Saturday, July 15, 2006

Psychotherapy in the twenty-first century

I recently saw a woman for a medication consultation who was quite shy about expressing her feelings directly to others. She was having difficulties with a boyfriend and had gone into therapy to discuss her feelings about this. In relating her story to me, she clearly was having a hard time talking about what she was experiencing. After a few minutes, she paused and said, "This would be easier if I could read you my texts." With that, she took out her cell phone and proceeded to read me a series of text messages that she and her boyfriend had exchanged. I was quite struck by the nuanced account of the evolution of their relationship that could be gleaned from these very short and often eliptical messages. I asked her if she had read these texts to her therapist. "Of course," she replied, with some surprise in her voice, "I read them to her at each session. It helps me understand how things are going." I could believe that, though it was not quite the psychotherapy that I was taught way back in the twentieth century.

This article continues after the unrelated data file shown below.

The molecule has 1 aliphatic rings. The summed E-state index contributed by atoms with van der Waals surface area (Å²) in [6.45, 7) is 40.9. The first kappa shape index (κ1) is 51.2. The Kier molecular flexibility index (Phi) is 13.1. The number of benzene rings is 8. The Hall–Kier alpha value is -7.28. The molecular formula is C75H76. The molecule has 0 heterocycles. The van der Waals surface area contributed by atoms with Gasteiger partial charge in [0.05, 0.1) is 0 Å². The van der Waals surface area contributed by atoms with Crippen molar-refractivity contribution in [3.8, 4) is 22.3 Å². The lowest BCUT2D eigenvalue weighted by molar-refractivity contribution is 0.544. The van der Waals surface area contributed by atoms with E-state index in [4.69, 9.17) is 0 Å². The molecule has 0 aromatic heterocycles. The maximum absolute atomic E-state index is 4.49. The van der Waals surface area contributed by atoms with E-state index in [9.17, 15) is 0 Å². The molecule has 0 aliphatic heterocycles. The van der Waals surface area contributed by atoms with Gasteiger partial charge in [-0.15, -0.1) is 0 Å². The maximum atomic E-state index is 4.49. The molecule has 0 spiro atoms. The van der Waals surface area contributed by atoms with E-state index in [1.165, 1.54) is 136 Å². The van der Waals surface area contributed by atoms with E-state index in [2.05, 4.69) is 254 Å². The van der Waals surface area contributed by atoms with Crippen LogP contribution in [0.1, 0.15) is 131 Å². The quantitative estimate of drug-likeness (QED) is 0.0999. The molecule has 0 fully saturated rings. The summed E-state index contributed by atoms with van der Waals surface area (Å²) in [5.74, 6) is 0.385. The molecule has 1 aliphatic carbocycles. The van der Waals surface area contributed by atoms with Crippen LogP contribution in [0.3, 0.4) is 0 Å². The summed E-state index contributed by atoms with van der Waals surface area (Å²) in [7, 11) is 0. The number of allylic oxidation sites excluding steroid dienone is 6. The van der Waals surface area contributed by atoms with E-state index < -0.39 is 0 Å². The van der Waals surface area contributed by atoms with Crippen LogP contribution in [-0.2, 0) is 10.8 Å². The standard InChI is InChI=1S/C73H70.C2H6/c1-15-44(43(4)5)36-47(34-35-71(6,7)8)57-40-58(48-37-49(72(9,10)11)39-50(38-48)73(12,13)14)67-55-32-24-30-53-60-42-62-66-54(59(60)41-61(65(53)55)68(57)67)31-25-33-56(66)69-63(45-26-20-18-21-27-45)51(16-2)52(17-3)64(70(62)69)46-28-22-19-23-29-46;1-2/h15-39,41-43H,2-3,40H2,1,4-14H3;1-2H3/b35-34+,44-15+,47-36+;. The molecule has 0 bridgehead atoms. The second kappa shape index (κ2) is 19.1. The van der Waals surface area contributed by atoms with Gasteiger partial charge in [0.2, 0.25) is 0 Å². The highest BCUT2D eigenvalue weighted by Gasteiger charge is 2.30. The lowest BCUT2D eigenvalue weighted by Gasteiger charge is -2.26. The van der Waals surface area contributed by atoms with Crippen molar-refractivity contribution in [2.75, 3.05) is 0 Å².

G. W. Albee, 84, Psychologist Who Tied Poverty and Illness, Dies

I had never heard of Albee before reading this obiturary. Though he wrote in the 1960s, it sounds as if he should be read today.

Monday, July 10, 2006

Response to Comments

I've gotten two recent requests.
One person is looking for more material on famous people with psychiatric disorders. Some cases of famous people can be found on my web site "Case Histories from the History of Psychiatry." I would also suggest the recent book by Joshua Wolf Shenk, Lincoln's Melancholy: How Depression Challenged a President and Fueled his Greatness."I liked it because it tries to show how emotional distress can lead to acheivemnets, as well as suffering.
A second person asked for historical images of the mentally ill. Again there are some on my web site "Case Histories …." I would also suggest two books edited by the historian Sander Gilman. 1. The Face of madness: Hugh W. Diamond and the Origin of Psychiatric Photography; 2. Seeing the Insane. I could also suggest "Madness in America: Cultural and Medical Perceptions of Mental Illness before 1914," by Lynn Gamwell and Nancy Tomes.